He thought he was going to die of fright; he thought that a miraculous17 intervention18 was holding him back on the verge19 of a crime. He uttered a swift prayer in which he assured Heaven that he would not go on with it. However a quarter of an hour passed in the recovery of his scattered20 wits; and since he heard nothing more, he attributed these surprising happenings to the perturbation of spirit induced by his exceptional occupation. He took up the violet cat, which began to purr again.
But this time the door of the study was flung violently open; and Signor Petito fell swooning into the arms of M. Longuet, who expressed no surprise whatever.
M. Longuet contemptuously flung Signor Petito on the floor, dashed at the violet cat, caught it up, opened the window, tore his scarf[Pg 129]-pin out of its head, and threw it into the street.
"You beastly cat!" he cried with inexpressible fury. "You'll never stop our sleeping again!"
Signor Petito had dragged himself to his feet, entirely21 at a loss to know what face to put upon the matter, inasmuch as Madame Longuet, in her nightgown, was assiduously pointing at him a large, shining, nickel-plated revolver. He only found the phrase:
"I beg your pardon: I thought you were in the country."
But it was M. Longuet who came to him, took between his thumb and first finger one of Signor Petito's long ears, and said:
"And now, my dear Signor Petito, we are going to have a little talk!"
Marceline lowered the barrel of the revolver; and at the sight of his calm courage, gazed at her husband in an ecstasy22 of admiration23.
"You see, my dear Signor Petito, I am calm," said Theophrastus. "Just now, indeed, I was in a devil of a temper, but that was against that infernal cat which prevented us from sleeping. So I threw it out of the window. But cheer up, Signor Petito, I am not[Pg 130] going to throw you out of the window. Mine is a just nature. It wasn't you who prevented us from sleeping. You have taken the precaution of putting on list slippers. Many thanks for it. Why then, my dear Signor Petito, are you making that intolerable face? Of course, it must be your ear. I've good news for you then, news which will set you quite at your ease about your ear: You are not going to suffer from your ears any longer, my dear Signor Petito!"
Then he bade his wife put on a dressing-gown, and begged Signor Petito come into the kitchen.
"Don't be surprised at my receiving you in my kitchen," he said. "I am very careful of my carpets, and you will bleed like a pig."
He dragged a table of white wood from against the wall to the middle of the kitchen, and bade Marceline spread a piece of oil-cloth on it, and fetch him the big bowl, and the carving-knife from the drawer of the dining-room sideboard.
Marceline tried to ask for an explanation; but her husband gave her such a look that she could only shiver and obey. Signor Petito shivered too, and as he shivered, he made for the door of the kitchen, in which, he told him[Pg 131]self, there was nothing for him to do. M. Longuet, unfortunately, refused absolutely to let his neighbour go. He bade him sit down, and sat down himself.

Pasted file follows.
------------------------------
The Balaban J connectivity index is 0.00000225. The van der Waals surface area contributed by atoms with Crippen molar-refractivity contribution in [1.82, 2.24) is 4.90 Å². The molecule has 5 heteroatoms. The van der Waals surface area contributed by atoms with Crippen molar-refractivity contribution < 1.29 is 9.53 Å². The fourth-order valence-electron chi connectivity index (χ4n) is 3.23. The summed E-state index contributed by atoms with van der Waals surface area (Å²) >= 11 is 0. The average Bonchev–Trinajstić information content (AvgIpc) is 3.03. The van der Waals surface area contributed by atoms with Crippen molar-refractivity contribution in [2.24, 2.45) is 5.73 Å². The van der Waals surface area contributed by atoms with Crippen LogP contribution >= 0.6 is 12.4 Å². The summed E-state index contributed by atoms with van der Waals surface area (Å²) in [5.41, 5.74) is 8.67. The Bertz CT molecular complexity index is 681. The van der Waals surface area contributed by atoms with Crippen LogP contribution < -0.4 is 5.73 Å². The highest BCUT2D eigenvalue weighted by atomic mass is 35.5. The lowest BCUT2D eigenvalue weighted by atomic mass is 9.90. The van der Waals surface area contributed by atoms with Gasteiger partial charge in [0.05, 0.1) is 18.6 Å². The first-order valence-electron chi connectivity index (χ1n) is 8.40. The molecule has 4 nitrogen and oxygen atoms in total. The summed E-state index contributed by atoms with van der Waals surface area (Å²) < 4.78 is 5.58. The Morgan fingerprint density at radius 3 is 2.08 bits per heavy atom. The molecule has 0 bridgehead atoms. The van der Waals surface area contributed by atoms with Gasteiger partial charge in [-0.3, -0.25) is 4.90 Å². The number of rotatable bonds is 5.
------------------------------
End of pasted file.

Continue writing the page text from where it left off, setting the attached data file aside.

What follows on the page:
"Signor Petito," he said in a tone of the most exquisite24 politeness, "I do not like your face. It is not your fault; but it is certainly not mine. There is no doubt that you are the most cowardly and contemptible25 of sneak-thieves. But what of that? It's no business of mine, but of some honest executioner of the King who will invite you next season to go harvesting at the ladder, where one fine day he will set you floating gently in the breeze to the end that, like a fine fellow, you may keep the sheep of the moon. Don't smile, Signor Petito." Signor Petito was not smiling. "You have absurd ears; and I am certain that with ears like those you never dare go near Guilleri Cross-roads."[2]
[2] At Guilleri Cross-roads there stood a pillory26. It was there that they used to cut off the ears of thieves.
Signor Petito clasped his hands and said with chattering27 teeth, "My wife's waiting for me."
"What are you doing, Marceline?" cried Theophrastus impatiently. "Can't you see that Signor Petito is in a hurry? His wife's[Pg 132] waiting for him! Have you got the carving-knife?"
"I can't find the fork," replied the trembling voice of Marceline.
The fact is, Marceline did not know what she was saying. She thought that her husband had gone quite mad; and between Signor Petito burglar, and Theophrastus mad, she was not in the mood for joking. She had instinctively28 hidden herself behind a cupboard door; and such was her agitation29 that in turning a little clumsily, at the moment at which Theophrastus was bellowing30 a volley of abuse at her, she upset the dessert service, and the Sarreguemines vase which was its chief ornament31. The result was a loud crash and the utmost confusion. Theophrastus appealed once more to the throttle32 of Madame Phalaris and called Marceline to him in such a furious roar that in spite of herself she ran into the kitchen. A dreadful sight awaited her.